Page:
This is not to say that it doesn’t have its commercial side. Restaurants/bars such as “Utopia” have recognized what they have got, and take full advantage off it. A barrier-less bamboo balcony overlooks the Nam Khan River, and mellow music that is surprisingly alternative pumps out of the speakers from the morning onwards. If it wasn’t for the continual reapplication of bug repellant you could easily spend your entire day in a sprawled position on a couch or cushioned floor mat. Last night was Nic’s birthday (Woohoo! Happy Birthday Nic!), and herself, myself, and the two American’s we met on the trip to Halong Bay, Shena and TJ, arrived in the early afternoon with the intention of getting a bite to eat or a smoothie, and didn’t end up leaving till close. We played cards, drank beer, joined in on a game of volleyball, watched youtube videos on the big screen, all to one of the most diverse soundtracks I have heard that slowly ascended in intensity as the night wore on.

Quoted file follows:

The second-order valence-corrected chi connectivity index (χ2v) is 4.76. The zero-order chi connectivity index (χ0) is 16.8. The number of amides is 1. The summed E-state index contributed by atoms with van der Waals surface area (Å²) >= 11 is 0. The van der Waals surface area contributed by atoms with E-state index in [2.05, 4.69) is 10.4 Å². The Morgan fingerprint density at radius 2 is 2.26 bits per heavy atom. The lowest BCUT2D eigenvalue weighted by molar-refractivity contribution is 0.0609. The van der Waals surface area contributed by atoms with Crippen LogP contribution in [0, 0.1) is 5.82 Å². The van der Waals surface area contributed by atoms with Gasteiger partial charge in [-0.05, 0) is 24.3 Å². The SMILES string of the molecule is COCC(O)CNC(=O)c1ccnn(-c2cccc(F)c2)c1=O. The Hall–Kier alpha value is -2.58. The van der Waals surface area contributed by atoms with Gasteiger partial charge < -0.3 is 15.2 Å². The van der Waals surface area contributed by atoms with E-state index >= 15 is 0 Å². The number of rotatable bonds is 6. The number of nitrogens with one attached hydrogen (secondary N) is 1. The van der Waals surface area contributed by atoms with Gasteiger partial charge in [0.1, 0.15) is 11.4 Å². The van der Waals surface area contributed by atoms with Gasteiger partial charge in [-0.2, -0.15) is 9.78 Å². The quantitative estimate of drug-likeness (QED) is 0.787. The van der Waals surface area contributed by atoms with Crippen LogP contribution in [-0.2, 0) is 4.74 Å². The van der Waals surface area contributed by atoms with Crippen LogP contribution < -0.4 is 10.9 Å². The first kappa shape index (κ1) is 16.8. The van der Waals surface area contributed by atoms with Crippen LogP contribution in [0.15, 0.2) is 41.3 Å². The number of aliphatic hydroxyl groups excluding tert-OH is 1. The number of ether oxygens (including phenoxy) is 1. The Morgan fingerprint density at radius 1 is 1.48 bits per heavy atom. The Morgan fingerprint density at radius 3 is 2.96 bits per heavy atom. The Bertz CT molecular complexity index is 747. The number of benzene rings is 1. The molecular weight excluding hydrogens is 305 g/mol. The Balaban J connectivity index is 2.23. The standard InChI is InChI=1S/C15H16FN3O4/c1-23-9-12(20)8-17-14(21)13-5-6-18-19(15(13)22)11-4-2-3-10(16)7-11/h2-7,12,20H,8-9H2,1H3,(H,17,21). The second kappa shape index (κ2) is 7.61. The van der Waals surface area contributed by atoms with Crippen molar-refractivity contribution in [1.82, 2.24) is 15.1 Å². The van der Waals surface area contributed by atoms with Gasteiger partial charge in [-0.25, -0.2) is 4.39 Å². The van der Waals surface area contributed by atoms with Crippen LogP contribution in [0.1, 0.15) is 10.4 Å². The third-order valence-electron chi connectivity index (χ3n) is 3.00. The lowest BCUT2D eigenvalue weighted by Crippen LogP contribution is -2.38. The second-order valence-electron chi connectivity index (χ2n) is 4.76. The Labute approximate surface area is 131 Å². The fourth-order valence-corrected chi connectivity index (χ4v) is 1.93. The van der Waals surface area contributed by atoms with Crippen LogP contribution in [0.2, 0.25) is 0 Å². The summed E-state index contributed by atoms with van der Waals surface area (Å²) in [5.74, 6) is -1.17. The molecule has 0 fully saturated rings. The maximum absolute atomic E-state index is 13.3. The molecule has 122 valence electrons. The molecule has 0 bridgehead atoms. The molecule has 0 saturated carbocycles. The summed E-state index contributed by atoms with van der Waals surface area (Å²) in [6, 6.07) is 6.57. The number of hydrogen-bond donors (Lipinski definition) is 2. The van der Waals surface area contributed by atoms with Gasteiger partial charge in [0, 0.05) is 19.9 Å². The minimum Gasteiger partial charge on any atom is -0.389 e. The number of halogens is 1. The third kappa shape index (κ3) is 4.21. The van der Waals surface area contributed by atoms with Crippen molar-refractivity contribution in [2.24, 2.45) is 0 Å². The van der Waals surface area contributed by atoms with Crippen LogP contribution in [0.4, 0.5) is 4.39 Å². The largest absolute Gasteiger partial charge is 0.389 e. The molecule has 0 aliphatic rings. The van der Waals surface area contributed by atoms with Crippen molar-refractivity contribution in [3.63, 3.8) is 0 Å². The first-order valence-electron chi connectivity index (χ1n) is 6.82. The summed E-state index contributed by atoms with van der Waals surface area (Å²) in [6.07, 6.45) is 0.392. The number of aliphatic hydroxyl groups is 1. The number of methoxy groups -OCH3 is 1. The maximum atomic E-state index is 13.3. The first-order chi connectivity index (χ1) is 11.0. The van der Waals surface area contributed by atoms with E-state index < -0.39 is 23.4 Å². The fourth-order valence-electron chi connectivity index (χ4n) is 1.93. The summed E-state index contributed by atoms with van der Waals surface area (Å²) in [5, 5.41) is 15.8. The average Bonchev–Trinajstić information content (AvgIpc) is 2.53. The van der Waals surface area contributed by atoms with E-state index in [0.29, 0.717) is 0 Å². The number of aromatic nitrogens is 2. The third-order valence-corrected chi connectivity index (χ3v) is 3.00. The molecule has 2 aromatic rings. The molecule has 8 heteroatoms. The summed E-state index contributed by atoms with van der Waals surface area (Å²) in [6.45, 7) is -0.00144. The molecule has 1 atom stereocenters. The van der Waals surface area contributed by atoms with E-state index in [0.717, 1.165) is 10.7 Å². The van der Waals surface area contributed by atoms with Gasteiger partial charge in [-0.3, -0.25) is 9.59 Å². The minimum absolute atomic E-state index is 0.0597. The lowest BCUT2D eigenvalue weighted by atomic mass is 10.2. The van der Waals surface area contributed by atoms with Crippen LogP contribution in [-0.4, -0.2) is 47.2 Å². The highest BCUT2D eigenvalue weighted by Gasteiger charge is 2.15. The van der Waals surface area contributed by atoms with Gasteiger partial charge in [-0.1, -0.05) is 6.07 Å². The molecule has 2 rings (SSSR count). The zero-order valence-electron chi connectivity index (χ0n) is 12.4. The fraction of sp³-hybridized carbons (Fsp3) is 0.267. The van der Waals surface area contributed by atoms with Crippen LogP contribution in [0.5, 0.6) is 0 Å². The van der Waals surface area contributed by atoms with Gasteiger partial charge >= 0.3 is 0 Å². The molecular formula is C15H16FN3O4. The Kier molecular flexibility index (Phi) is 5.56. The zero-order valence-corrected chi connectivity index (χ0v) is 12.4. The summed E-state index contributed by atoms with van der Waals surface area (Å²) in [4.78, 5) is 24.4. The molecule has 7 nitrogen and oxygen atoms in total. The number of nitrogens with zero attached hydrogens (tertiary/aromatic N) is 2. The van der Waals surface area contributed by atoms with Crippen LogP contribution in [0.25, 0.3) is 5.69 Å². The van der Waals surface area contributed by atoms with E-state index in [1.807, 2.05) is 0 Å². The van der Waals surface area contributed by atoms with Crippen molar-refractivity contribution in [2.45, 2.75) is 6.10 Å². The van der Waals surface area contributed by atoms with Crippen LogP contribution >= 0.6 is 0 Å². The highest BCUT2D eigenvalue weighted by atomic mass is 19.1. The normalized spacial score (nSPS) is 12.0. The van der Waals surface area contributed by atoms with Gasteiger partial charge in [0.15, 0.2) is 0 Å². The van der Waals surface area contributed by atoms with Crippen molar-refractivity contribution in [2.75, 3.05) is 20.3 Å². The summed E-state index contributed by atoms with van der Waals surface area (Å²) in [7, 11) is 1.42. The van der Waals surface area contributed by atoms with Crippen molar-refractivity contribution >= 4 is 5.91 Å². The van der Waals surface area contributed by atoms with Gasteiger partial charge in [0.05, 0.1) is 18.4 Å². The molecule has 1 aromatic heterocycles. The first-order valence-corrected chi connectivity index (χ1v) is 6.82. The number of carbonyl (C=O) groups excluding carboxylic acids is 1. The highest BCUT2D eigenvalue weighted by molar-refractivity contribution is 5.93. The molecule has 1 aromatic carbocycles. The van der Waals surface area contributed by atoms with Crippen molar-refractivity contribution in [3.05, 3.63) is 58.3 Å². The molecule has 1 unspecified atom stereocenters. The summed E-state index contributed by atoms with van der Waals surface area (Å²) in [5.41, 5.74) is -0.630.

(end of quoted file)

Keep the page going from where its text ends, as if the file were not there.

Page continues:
One thing that I am still a bit torn on, though, is the food. Don’t get me wrong, I have had some fantastic sandwiches and French pastries and other things, but nothing that has struck me as both authentically Laotian and memorable (aside from the BBQ’s, but more on that further down). We have tried to find what we were after, we heard of a place called Tamarind that has a great cooking class and serves a large selection of authentic Laotian food, but it was closed for relocation. We then tried the next best place for a Laotian cooking class, and the chef was absent, meaning the classes were not running. As the other ones did not have great reviews, we decided we would rather save our money for something else than book the course on principle, so, it is very difficult to have an opinion of the cuisine of Laos because I feel we have barely scratched the surface. There is one thing, however, that we did think might be better here after being so spoilt for choice in Vietnam, and that is the street food.